Characterization of adsorbed organic matter on mineral surfaces
Humic substances (HS) are the major components of soil organic matter (SOM), which are by far the most abundant organic materials in the environment. Advances on structural characterization of HS and their interaction with clay minerals will provide a more fundamental understanding of HS functions in such important roles as sorption of anthropogenic organic contaminants, stabilization of soil aggregates, and C sequestration. The objectives of this research were to determine any variation in structure and sorption properties of humic acids (HAs) and humins sequentially extracted from a soil and investigate characterization and fractionation of HA and relatively small carboxylic acids upon adsorption on clay minerals.
In a phenanthrene sorption study of sequentially extracted HAs and humins, there were significant chemical and structural differences among the HA fractions and humins, and sorption was greatly affected by chemical structure and composition of humic substances, even from the same soil. A positive trend was observed between the sorption coefficient and the aliphaticity. Humin fractions with the highest aliphatic C contents and the lowest polarity showed the highest sorption capacity and nonlinearity as compared with the HAs. A negative relation was shown between the sorption capacity and polarity of HAs. The aliphatic-rich SOM in this study had less polar moieties, but had relatively high Koc. Therefore, the polarity of SOM is likely one of the important parameters controlling sorption of hydrophobic organic chemicals (HOCs).
Adsorption of SOM onto clay minerals modifies their surfaces and reactivity and strongly influences the fate of organic contaminants and other species in soils and sediments. For investigation of the structural and conformation changes of HA and clay-HA complexes after sequential adsorption by goethite, kaolinite, and montmorillonite, UV-Visible spectroscopy, high performance size exclusion chromatography (HPSEC), Fourier transform infrared (FT-IR) spectroscopy, and solid-state 13C nuclear magnetic resonance (NMR) spectroscopy were employed. Aliphatic rich HA fractions with polar functional moieties readily adsorb to the goethite surface, while aromatic fractions were left in solution. Similar to HA fractionation onto goethite, paraffinic fractions and polar aliphatic fractions sorbed preferentially on montmorillonite, but aromatic functional moieties likely remained in solution. However, paraffinic fractions were observed on kaolinite surfaces although the adsorbed proportion of these fractions was low. Because of high broken edge areas, kaolinite has more adsorption sites for carboxylic and carbonyl rich fractions than montmorillonite. With respect to MW fractionation after sorption, relatively low molecular weight (MW) HA fractions had a greater affinity for the goethite surface from the analysis and inference of the HPSEC chromatograms, which differs from the reported results in the literature. The low MW HA fractions might be intercalated into the interlayer of montmorillonite and high MW HA fractions adsorbed on external surfaces, which results in the adsorption of relatively wide range of MW HA fractions. The binding mode of small HA fractions on the clay minerals may be ligand exchange and/or electrostatic interaction, which gives HA-clay complexes new hydrophobic sorption sites for high MW HA fractions.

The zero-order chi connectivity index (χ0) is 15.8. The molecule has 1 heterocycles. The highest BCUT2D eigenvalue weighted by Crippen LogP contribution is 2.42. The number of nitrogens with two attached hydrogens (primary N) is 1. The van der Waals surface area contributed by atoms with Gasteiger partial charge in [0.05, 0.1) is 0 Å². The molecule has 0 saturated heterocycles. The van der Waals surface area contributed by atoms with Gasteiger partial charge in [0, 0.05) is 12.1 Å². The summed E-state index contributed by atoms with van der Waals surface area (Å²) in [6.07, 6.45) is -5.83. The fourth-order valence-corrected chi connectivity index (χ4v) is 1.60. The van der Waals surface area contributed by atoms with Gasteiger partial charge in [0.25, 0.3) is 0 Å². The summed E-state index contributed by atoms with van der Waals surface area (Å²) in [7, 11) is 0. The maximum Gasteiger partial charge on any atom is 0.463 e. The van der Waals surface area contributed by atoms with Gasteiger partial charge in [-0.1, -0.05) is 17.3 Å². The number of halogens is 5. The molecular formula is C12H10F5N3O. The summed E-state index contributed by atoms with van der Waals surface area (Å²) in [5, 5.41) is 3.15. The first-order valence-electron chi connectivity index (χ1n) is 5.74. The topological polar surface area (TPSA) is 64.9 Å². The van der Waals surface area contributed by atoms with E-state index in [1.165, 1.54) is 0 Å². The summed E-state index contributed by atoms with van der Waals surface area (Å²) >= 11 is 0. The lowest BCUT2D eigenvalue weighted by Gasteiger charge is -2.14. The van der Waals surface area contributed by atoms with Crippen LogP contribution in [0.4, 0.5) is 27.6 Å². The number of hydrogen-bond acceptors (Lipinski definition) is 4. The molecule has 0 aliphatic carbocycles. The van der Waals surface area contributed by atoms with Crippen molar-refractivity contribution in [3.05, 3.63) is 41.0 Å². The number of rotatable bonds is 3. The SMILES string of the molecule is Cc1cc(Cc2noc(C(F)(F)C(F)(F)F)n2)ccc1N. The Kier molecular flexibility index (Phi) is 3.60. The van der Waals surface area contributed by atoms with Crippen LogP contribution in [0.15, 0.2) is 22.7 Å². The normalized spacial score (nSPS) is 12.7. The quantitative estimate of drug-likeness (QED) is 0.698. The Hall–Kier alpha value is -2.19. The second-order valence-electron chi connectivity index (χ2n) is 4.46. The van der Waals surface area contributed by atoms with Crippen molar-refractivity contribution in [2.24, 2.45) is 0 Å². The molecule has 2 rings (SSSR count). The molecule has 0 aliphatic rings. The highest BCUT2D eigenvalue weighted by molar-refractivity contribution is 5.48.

To obtain information on the nature of the interactions between SOM and clay mineral surfaces, the adsorption of dicarboxylic acids by kaolinite and montmorillonite at different pH conditions was investigated using in situ attenuated total reflectance Fourier transformed infrared (ATR-FTIR) and ex situ diffuse reflectance infrared Fourier transformed (DRIFT) spectroscopy. The sorption was highly pH dependent and related to the surface characteristics of minerals; adsorption of dicarboxylic acids (succinic acid, glutaric acid, adipic acid, and azelaic acid) was the highest at pH 4 as compared with those at pH 7 and 9, and the sorption capacity of montmorillonite was greater than that of kaolinite. Furthermore, the complexation types, inner- or outer-sphere, depended upon dicarboxylic acid species, pH, mineral surfaces, and solvent conditions. Most samples tend to have outer-sphere adsorption with the mineral surfaces at all tested pHs. However, inner-sphere coordination between the carboxyl groups and mineral surfaces at pH 4 was dominant with freeze-dried complex samples. Therefore, organic acids in an aqueous environment prefer to adsorb onto kaolinite and montmorillonite by outer-sphere complexation, but inner-sphere complexation is favored under dry conditions. These results imply that organic acid binding onto clay minerals under dry conditions is stronger than that under wet conditions. The stable NOM/mineral complexes formed by frequent wetting-drying cycles in nature may resist chemical/microbial degradation of the NOM, which will affect carbon storage in the environment and influence the sorption of organic contaminants.
0768: Environmental science